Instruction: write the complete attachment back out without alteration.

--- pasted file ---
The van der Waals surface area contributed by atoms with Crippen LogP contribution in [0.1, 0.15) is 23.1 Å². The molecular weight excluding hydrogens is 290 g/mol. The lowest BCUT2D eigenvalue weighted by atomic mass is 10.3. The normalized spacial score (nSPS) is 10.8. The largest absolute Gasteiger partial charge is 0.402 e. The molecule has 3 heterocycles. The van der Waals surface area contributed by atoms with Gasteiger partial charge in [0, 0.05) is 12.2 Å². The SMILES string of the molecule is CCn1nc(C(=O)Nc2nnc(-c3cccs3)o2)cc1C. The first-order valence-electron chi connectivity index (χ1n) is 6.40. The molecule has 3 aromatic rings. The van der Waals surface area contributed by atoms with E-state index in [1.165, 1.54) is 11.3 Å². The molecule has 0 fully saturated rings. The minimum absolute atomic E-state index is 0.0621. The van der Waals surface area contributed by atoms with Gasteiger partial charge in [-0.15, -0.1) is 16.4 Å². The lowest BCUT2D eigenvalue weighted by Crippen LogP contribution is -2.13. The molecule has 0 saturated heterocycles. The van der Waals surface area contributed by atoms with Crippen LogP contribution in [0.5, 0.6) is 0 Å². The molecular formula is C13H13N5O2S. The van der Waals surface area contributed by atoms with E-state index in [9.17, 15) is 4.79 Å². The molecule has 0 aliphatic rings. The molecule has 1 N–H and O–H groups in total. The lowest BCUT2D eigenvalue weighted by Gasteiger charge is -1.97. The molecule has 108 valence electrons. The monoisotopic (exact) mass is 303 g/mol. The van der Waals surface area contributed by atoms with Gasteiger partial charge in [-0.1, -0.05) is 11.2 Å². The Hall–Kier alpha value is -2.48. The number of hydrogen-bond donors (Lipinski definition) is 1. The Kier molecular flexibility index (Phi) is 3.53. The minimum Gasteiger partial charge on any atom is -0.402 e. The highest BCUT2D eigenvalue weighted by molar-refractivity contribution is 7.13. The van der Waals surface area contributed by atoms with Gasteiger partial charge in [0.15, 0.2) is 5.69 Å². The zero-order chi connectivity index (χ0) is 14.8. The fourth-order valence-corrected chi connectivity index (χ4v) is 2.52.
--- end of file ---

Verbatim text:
The van der Waals surface area contributed by atoms with Crippen LogP contribution in [0.1, 0.15) is 23.1 Å². The molecular weight excluding hydrogens is 290 g/mol. The lowest BCUT2D eigenvalue weighted by atomic mass is 10.3. The normalized spacial score (nSPS) is 10.8. The largest absolute Gasteiger partial charge is 0.402 e. The molecule has 3 heterocycles. The van der Waals surface area contributed by atoms with Gasteiger partial charge in [0, 0.05) is 12.2 Å². The SMILES string of the molecule is CCn1nc(C(=O)Nc2nnc(-c3cccs3)o2)cc1C. The first-order valence-electron chi connectivity index (χ1n) is 6.40. The molecule has 3 aromatic rings. The van der Waals surface area contributed by atoms with E-state index in [1.165, 1.54) is 11.3 Å². The molecule has 0 fully saturated rings. The minimum absolute atomic E-state index is 0.0621. The van der Waals surface area contributed by atoms with Gasteiger partial charge in [-0.15, -0.1) is 16.4 Å². The lowest BCUT2D eigenvalue weighted by Crippen LogP contribution is -2.13. The molecule has 0 saturated heterocycles. The van der Waals surface area contributed by atoms with Crippen LogP contribution in [0.5, 0.6) is 0 Å². The molecular formula is C13H13N5O2S. The van der Waals surface area contributed by atoms with E-state index in [9.17, 15) is 4.79 Å². The molecule has 0 aliphatic rings. The molecule has 1 N–H and O–H groups in total. The lowest BCUT2D eigenvalue weighted by Gasteiger charge is -1.97. The molecule has 108 valence electrons. The monoisotopic (exact) mass is 303 g/mol. The van der Waals surface area contributed by atoms with Gasteiger partial charge in [-0.1, -0.05) is 11.2 Å². The Hall–Kier alpha value is -2.48. The number of hydrogen-bond donors (Lipinski definition) is 1. The Kier molecular flexibility index (Phi) is 3.53. The minimum Gasteiger partial charge on any atom is -0.402 e. The highest BCUT2D eigenvalue weighted by molar-refractivity contribution is 7.13. The van der Waals surface area contributed by atoms with Gasteiger partial charge in [0.15, 0.2) is 5.69 Å². The zero-order chi connectivity index (χ0) is 14.8. The fourth-order valence-corrected chi connectivity index (χ4v) is 2.52.